“India has benefited from lower oil prices and remains the fastest-growing large economy in the world, with GDP expected to increase by 7.5 percent this year and next,” said an IMF survey.
Noting that growth in Asia and Pacific was expected to be strong at 5.3 percent this year and next, accounting for two-thirds of global growth, the report on the ‘Regional Economic Outlook for Asia and the Pacific’ said despite a slight moderation, Asia would remain the engine of global growth.
“While external demand remains sluggish, domestic demand continues to show resilience across most of the region, driven by low unemployment, growth in disposable income, lower commodities prices and macroeconomic stimulus.”
Projecting a mixed outlook for the region, the report said despite being Asia’s largest economies, China and Japan would continue to face challenges.
“China’s growth is forecast to moderate from 6.9 percent in 2015 to 6.5 percent this year and 6.2 percent in 2017, as its economy continues rebalancing of shifting away from manufacturing and investment to services and consumption.”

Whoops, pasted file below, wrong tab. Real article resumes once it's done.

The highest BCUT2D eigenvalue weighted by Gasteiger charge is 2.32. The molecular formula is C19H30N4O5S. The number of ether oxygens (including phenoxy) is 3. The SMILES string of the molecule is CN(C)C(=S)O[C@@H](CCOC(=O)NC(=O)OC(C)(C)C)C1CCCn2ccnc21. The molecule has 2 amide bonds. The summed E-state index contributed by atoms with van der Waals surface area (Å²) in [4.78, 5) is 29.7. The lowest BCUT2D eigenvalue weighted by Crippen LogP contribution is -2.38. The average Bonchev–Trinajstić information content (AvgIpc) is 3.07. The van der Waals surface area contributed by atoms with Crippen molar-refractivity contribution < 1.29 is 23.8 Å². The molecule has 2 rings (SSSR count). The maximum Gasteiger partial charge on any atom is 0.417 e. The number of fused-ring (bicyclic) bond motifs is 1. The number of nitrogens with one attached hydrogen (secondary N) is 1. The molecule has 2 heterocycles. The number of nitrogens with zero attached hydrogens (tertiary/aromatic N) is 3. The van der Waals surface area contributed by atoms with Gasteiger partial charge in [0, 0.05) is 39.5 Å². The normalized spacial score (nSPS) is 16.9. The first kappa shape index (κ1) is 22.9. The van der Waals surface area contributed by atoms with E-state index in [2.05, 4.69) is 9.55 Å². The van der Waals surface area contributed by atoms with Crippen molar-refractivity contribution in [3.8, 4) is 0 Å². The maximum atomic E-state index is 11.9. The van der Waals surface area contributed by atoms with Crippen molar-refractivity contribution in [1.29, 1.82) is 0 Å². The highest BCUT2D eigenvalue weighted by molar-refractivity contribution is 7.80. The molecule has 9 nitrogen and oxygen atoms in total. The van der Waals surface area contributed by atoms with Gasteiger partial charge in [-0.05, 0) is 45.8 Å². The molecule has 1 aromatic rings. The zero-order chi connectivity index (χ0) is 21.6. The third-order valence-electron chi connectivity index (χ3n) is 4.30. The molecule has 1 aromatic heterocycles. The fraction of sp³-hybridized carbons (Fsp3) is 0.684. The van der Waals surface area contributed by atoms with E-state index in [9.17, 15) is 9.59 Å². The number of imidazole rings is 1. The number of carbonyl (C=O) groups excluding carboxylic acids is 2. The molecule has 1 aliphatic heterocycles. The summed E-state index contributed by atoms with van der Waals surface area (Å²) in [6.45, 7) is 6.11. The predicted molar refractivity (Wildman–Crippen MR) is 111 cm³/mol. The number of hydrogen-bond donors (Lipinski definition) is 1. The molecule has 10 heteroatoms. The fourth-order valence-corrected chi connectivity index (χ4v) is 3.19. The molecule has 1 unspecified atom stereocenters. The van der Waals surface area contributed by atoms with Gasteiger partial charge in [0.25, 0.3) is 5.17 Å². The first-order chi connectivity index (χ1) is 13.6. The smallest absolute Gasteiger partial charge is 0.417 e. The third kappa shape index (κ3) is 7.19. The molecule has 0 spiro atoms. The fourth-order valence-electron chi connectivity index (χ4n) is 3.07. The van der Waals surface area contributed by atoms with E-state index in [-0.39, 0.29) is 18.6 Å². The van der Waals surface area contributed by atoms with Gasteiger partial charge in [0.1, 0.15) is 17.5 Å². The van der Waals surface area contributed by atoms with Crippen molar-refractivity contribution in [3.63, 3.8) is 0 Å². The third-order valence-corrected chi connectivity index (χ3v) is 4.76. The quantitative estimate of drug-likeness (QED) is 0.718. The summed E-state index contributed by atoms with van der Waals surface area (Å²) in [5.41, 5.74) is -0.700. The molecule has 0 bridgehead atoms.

Admitting that Asia was impacted by a weak global recovery, IMF regional director Changyong Rhee said domestic demand, however, remained resilient across the region, thanks to rising incomes and macro-economic policies in many countries.
“While transition to slower but sustainable growth is desirable for both China and the global economy, it is causing changes in the manufacturing sector over the medium term, as heavy industries, such as steel and shipbuilding, face consolidation to reduce excess capacity,” he said.
Japan’s growth would be at 0.5 percent in 2016, before dropping to 0.1 percent in 2017, as the effect of the anticipated consumption tax increase takes hold, said the survey, adding that “an aging population and high public debt remain major drags” on its long-term growth.
Observing that the region faced a number of external challenges, including slow growth in advanced economies and emerging markets, weak global trade, low commodity prices and volatile global financial markets, the report said the risks compound domestic vulnerabilities such as high debt incurred in recent years.
“In the short term, China’s transition to a new growth model will disrupt its regional partners, especially those exposed to the region’s biggest economy.”
Geopolitical tensions and domestic policy uncertainty add risks of potential trade disruptions or lower domestic demand.
Natural disasters can also reverse economic gains, particularly in lower-income countries and small states face the challenge of reduced financial services by global banks, which could hold back financial inclusion and growth.
“Low commodity prices could be a bigger boost to the region’s economies than expected; and regional and multilateral trade agreements, such as the Trans-Pacific Partnership, could benefit Asia-Pacific even before they are ratified,” the report added.